Astronomers have discovered a galaxy that upends what we thought about galaxies. A new study in Nature reports that this one has almost no dark matter—unlike just about every other galaxy ever observed.

Called NGC1052-DF2, the new galaxy is an ultra-diffuse galaxy, a type that is large but still appears faint and contains few stars. Ultra-diffuse galaxies in themselves aren't very rare, but scientists have never observed one without a significant amount of dark matter, a component thought to be a vital part of the galaxy-formation process.

"For decades, we thought that galaxies start their lives as blobs of dark matter," said Yale University astronomer Pieter van Dokkum, lead author of the study, in a press release. "NGC1052-DF2 challenges the standard ideas of how we think galaxies form."

Gemini Observatory/NSF/AURA/Keck/Jen Miller/Joy Pollard

The research team first observed the galaxy, located 6.5 billion light-years from the Milky Way, using the Dragonfly Telephoto Array in New Mexico, a telescope designed specifically for finding ultra-diffuse galaxies. They also gathered data from the Gemini North Observatory and W.M. Keck Observatory in Hawaii and several other telescopes around the world.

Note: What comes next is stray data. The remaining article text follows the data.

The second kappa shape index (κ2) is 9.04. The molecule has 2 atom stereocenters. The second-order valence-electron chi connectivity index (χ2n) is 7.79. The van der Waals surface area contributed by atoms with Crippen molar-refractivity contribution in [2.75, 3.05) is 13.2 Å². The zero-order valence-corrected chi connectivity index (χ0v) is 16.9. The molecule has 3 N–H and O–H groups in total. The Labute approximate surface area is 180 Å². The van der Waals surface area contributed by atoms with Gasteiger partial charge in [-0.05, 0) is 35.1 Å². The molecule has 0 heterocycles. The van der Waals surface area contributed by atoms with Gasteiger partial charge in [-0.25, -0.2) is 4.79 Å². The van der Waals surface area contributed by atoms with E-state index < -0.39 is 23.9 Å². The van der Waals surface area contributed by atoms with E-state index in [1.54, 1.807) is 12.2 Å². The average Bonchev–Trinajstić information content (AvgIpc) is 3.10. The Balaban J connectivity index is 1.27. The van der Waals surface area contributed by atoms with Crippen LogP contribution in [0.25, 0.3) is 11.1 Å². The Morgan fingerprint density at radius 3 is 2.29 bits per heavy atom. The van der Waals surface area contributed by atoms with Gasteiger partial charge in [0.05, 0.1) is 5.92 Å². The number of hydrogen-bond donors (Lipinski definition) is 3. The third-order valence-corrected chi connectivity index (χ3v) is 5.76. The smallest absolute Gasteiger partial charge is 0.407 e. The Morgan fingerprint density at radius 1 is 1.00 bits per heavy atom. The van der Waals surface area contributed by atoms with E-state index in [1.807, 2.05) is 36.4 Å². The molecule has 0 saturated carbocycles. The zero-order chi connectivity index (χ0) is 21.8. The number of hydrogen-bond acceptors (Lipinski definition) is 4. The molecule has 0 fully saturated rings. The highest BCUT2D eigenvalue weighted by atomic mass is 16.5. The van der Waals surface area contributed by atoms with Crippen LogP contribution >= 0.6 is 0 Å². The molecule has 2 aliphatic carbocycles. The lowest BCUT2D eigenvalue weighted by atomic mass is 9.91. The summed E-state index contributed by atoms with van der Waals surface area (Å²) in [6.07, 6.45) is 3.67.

They discovered the lack of dark matter in the galaxy from spectral data that showed that objects in the system were moving slower than expected, meaning the system didn't have a lot of mass. By their calculations, the mass of the galaxy can be almost entirely attributed to the stars, meaning there is little dark matter there—a contrast to just about any other galaxy observed. (Meanwhile, in 2016, van Dokkum and his team found an ultra-diffuse galaxy that is made up of 99.9 percent dark matter.)

"There is no theory that predicted these types of galaxies," van Dokkum said. “The galaxy is a complete mystery, as everything about it is strange. How you actually go about forming one of these things is completely unknown."

The discovery provides more evidence for the dark matter hypothesis, and means that it isn't just a part of galaxy formation. It exists on its own, separate from its role as a galaxy component. The research team has already found a few other diffuse galaxies that appear to resemble this new galaxy, and plans to continue searching for and analyzing these dark-matter-free systems.